I made the difficult decision to remove the gammoning and bowsprit.  It really gets in the way.  I have also been thinking that my gammoning rope should have been just a little smaller diameter.  It was close to what I had researched it should be, maybe just a bit on the heavy side.  The next size I have is just a bit on the light side, but I think it will look more correct, and will also not crowd the head timbers as much.  My plan is to get the head timbers and rail to fit right, take them back off, reinstall the bowsprit and gammoning, and then permanently glue the rails and timbers.  We'll see how that goes.

 

So off comes the gammoning--

1463034307_Oneida03-26-2020AGammoningRemoved.JPG.0444ce8951e9cdf3331b37612227875c.JPG

 

I optimistically carved the second timber with the decorative panels--

657861584_Oneida03-26-2020BCarvingTimbers.JPG.f031508cfcc73cab29b71ae78fa30f29.JPG

 

Glued the first two timbers, and the starboard half of the third--

156541714_Oneida03-26-2020CTimbersTempGlued.JPG.bbbe15451766e85528b5e610191175ee.JPG

1918027255_Oneida03-26-2020DTimbersTempGlued2.JPG.728abd5b548b324de9cd60b27be05392.JPG

 

And test fit the rail--

795450253_Oneida03-26-2020ERailTestFit.JPG.475e6fb827eab3dda84d95c05089c94b.JPG

 

As you can see, I've got some problems.  It looks clear that the notch in the second timber is too low.  This may or not be so--it could be that the notch in the third is too high.  It had seemed that way when I was trying to do this before taking the gammoning and bowsprit off.   At this point I am not sure if it's worth using any of these timber pieces, or if they should all be redone.  More testing is in order.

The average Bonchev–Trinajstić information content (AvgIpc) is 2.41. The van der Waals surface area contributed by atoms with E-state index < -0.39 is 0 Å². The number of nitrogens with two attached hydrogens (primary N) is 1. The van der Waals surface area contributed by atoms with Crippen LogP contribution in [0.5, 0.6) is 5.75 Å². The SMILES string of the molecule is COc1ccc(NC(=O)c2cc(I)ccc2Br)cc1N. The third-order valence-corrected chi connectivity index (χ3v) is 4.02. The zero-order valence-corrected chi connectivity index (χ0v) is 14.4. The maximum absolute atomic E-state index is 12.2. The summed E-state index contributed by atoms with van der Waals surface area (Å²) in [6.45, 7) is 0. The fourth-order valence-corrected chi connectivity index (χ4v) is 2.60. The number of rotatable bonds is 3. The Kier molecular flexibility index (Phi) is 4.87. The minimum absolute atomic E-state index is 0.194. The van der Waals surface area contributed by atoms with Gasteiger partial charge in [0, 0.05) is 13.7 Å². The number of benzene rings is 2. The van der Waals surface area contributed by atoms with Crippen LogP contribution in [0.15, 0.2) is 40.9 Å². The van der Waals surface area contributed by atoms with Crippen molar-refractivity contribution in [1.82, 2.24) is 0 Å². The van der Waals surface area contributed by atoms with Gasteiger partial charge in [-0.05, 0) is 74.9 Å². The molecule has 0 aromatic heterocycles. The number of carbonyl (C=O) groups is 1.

Ron 

 

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Work continues on the head timbers.

 

I've made the decision (at least for now) to omit the most forward tiny timber.  The second timber, which is one piece and straddles the stem is now my starting point.  Surprisingly, making some trims to the port headrail made the two headrails join more symmetrically than they had before, and there was no modification needed to that second (now the first) timber--

1967308180_Oneida03-27-2020AMiddleTimber.JPG.c9b0ced1c8ff5c973f7c92b8b4a6edbb.JPG

 

I worked on the remaining starboard timbers, and with some adjustments, I was able to keep them.  This is so much easier without the bowsprit in the way--

1641813717_Oneida03-27-2020BStarboardTimbers.JPG.c59a469e463e3df7a1e053018cce71cf.JPG

 

The port side is another matter entirely--

527345398_Oneida03-27-2020CWorkingonPortTimbers.JPG.8e3043e59c656f5e6ecbfd4ca73e7852.JPG  

 

The last timber is way off, and the second may be close, but I'm going to redo it to have it close that gap between it and the starboard one.  The join won't be on the centerline, but it will be better than the current gap.  Another view showing the terrible unevenness of the port side timbers.  Here it looks like the second one is the worst offender, but the problems are pretty much shared between the second and third--

1011288617_Oneida03-27-2020DWorkingonPortTimbers2.JPG.01c041e64ac86011f56a9167d078621d.JPG